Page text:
Monday, July 19, 2010

The problem with the problem with behavioral economics

There's a lot to like in George Loewenstein and Peter Ubel's op-ed in the New York Times on the limits of behavioral economics and it's possible to draw various conclusions from it.  But the piece is at heart just a good old-fashioned moral criticism of government (and the Democratic Party)  for not doing the "right" thing and indirectly, also of democratic politics in general.

Loewenstein and Ubel’s op-ed is mostly aimed at warning people that behavioral solutions are no panacea. I am only a modest consumer of this research so I cannot evaluate all their claims. Yet, it strikes me that if they are right, their argument is really quite damning for the behavioral economics revolution. Essentially, they assert that traditional economic analysis has ultimately much more relevance for the analysis of major social problems and for finding solutions to them. Behavioral economics can complement this but cannot be a viable alternative. Within political science and other social sciences the insights of behavioral economics are sometimes interpreted as undermining the very foundations of classical economic analysis and warranting an entirely different approach to social problems. At the very least, the op-ed is a useful reminder that careful scrutiny of effect sizes matters greatly. 
I suspect this is right.  But this has far more to do with the disciplinary matrix of economics than it has to do with the insights of the behavioral revolution.  I am no economist but as I understand it, the idea that  human beings use a certain form of cost-benefit analysis to make economic decisions (homo economicus) forms the cornerstone of traditional economics.  According to this theory, people make decisions that maximize benefits and minimize costs.  But this, of course,  all depends on what counts as a cost and what counts as a benefit, about which the homo economicus model says nothing.

Initially at least, costs and benefits were thought to be monetary.  Increasingly, we are beginning to realize that we need to factor in culture into these costs and benefits.  And while behavioral economics has helped us understand that there are costs and benefits that are not monetary in nature, it has not changed the cost-benefit model itself.  In that respect, it has in no way undermined the foundations of economic theory.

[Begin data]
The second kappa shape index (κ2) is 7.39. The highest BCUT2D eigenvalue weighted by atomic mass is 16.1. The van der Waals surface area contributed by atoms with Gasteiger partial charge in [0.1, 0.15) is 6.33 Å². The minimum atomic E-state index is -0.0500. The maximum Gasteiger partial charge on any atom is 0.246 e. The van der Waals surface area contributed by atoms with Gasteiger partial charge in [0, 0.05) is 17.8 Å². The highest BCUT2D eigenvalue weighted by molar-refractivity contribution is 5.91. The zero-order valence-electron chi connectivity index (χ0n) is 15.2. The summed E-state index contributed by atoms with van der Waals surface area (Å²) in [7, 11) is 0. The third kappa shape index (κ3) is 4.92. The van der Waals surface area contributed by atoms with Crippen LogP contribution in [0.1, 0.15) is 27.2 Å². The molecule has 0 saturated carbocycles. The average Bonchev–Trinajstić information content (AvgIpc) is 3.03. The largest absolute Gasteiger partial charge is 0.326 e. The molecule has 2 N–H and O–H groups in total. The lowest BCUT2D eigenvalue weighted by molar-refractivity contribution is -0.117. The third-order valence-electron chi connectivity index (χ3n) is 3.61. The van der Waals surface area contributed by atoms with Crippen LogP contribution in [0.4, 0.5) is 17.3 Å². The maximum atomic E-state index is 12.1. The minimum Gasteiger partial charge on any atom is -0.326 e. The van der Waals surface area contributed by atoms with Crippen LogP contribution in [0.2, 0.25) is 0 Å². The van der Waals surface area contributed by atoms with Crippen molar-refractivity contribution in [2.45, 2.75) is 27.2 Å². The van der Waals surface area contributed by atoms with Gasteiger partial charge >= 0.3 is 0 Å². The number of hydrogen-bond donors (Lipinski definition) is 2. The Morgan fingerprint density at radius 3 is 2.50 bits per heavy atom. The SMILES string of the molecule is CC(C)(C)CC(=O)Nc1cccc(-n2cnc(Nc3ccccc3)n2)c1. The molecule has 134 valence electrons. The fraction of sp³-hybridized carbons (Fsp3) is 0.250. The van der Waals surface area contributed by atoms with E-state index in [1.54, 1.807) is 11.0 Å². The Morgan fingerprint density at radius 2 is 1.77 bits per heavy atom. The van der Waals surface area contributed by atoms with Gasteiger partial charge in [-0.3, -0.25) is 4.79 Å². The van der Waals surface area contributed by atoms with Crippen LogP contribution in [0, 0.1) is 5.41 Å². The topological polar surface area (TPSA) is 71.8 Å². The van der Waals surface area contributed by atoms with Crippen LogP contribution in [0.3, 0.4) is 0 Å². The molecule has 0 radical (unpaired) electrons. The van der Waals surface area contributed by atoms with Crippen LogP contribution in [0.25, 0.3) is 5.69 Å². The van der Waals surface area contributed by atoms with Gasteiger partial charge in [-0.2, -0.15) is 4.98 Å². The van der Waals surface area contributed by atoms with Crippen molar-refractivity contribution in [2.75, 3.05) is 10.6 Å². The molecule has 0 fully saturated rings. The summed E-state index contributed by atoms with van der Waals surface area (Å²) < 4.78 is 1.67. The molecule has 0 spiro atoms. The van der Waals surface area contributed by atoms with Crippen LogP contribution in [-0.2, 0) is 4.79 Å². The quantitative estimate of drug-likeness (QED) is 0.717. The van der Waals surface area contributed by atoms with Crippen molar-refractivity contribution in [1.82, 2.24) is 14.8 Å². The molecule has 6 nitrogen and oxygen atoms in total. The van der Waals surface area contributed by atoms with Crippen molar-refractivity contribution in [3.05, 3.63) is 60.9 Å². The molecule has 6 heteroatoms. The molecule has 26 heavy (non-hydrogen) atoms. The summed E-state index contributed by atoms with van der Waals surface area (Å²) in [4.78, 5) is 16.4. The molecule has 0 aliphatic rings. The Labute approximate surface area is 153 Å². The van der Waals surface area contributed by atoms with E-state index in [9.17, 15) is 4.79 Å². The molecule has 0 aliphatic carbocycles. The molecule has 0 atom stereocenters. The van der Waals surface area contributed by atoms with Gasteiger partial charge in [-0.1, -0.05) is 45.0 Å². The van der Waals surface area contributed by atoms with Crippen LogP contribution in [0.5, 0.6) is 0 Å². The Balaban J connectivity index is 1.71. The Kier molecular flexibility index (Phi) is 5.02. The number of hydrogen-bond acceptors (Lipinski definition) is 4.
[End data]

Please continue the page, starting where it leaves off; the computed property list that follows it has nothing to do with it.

As an reviewer puts it (scroll down to read):
At root, the rational actor model says "people act to maximize utility." Utility is left more or less undefined.
Thus, the model really says "people act to maximize something." Or put differently, "There exists a way to interpret human behavior as a maximization of something."  Although it does not look like it, this is a statement about our ability to simulate a human using an algorithm. It is on par with the statement that humans are Turing machines.
This model will never lose, because it is very flexible. A challenge to the model will always take the form of a systematic or nonsystematic deviation between some specific "rational actor" model and the true actions of a human. But the challenge will always fail:
- A systematic deviation will by definition always be combatted by enriching the rational actor model to eliminate the deviation.
- A nonsystematic deviation is explainable as "noise" or "something we don't understand yet."

[...] There is really no way to beat the rational actor model, because it is really the outline of a research program, it is not a fleshed-out model. And the research program is the correct one, by the way.
Being a Kuhnian, I wouldn't say that this research program is the "correct" one.  But it's an extraordinarily productive one, that gives its practitioners the ability  to construct a variety of problems and solve them.  In that respect behavioral economics cannot be -- and never was -- an alternative to it.

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